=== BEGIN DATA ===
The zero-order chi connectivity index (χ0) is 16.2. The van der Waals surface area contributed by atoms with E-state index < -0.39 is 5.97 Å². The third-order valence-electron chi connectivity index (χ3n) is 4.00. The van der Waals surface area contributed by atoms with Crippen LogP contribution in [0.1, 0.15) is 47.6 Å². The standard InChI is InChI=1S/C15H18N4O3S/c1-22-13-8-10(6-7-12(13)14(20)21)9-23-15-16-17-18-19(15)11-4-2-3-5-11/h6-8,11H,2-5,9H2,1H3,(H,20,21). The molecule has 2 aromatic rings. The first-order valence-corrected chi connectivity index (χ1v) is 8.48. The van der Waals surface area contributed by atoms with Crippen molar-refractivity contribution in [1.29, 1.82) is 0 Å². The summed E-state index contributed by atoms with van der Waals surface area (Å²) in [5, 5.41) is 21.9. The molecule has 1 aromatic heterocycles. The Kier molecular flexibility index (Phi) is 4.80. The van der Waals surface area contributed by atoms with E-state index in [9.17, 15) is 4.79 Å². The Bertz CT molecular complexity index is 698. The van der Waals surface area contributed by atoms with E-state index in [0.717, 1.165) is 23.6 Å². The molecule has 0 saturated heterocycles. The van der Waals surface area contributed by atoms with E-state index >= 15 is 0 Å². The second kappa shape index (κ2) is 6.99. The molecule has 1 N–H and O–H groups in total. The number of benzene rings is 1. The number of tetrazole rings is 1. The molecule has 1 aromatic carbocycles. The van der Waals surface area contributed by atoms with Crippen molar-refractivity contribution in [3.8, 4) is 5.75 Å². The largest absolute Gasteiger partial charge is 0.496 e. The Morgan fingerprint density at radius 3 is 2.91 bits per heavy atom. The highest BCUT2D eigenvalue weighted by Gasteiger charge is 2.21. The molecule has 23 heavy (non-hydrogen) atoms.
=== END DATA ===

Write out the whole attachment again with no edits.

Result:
The zero-order chi connectivity index (χ0) is 16.2. The van der Waals surface area contributed by atoms with E-state index < -0.39 is 5.97 Å². The third-order valence-electron chi connectivity index (χ3n) is 4.00. The van der Waals surface area contributed by atoms with Crippen LogP contribution in [0.1, 0.15) is 47.6 Å². The standard InChI is InChI=1S/C15H18N4O3S/c1-22-13-8-10(6-7-12(13)14(20)21)9-23-15-16-17-18-19(15)11-4-2-3-5-11/h6-8,11H,2-5,9H2,1H3,(H,20,21). The molecule has 2 aromatic rings. The first-order valence-corrected chi connectivity index (χ1v) is 8.48. The van der Waals surface area contributed by atoms with Crippen molar-refractivity contribution in [1.29, 1.82) is 0 Å². The summed E-state index contributed by atoms with van der Waals surface area (Å²) in [5, 5.41) is 21.9. The molecule has 1 aromatic heterocycles. The Kier molecular flexibility index (Phi) is 4.80. The van der Waals surface area contributed by atoms with E-state index in [9.17, 15) is 4.79 Å². The Bertz CT molecular complexity index is 698. The van der Waals surface area contributed by atoms with E-state index in [0.717, 1.165) is 23.6 Å². The molecule has 0 saturated heterocycles. The van der Waals surface area contributed by atoms with E-state index >= 15 is 0 Å². The second kappa shape index (κ2) is 6.99. The molecule has 1 N–H and O–H groups in total. The number of benzene rings is 1. The number of tetrazole rings is 1. The molecule has 1 aromatic carbocycles. The van der Waals surface area contributed by atoms with Crippen molar-refractivity contribution in [3.8, 4) is 5.75 Å². The largest absolute Gasteiger partial charge is 0.496 e. The Morgan fingerprint density at radius 3 is 2.91 bits per heavy atom. The highest BCUT2D eigenvalue weighted by Gasteiger charge is 2.21. The molecule has 23 heavy (non-hydrogen) atoms.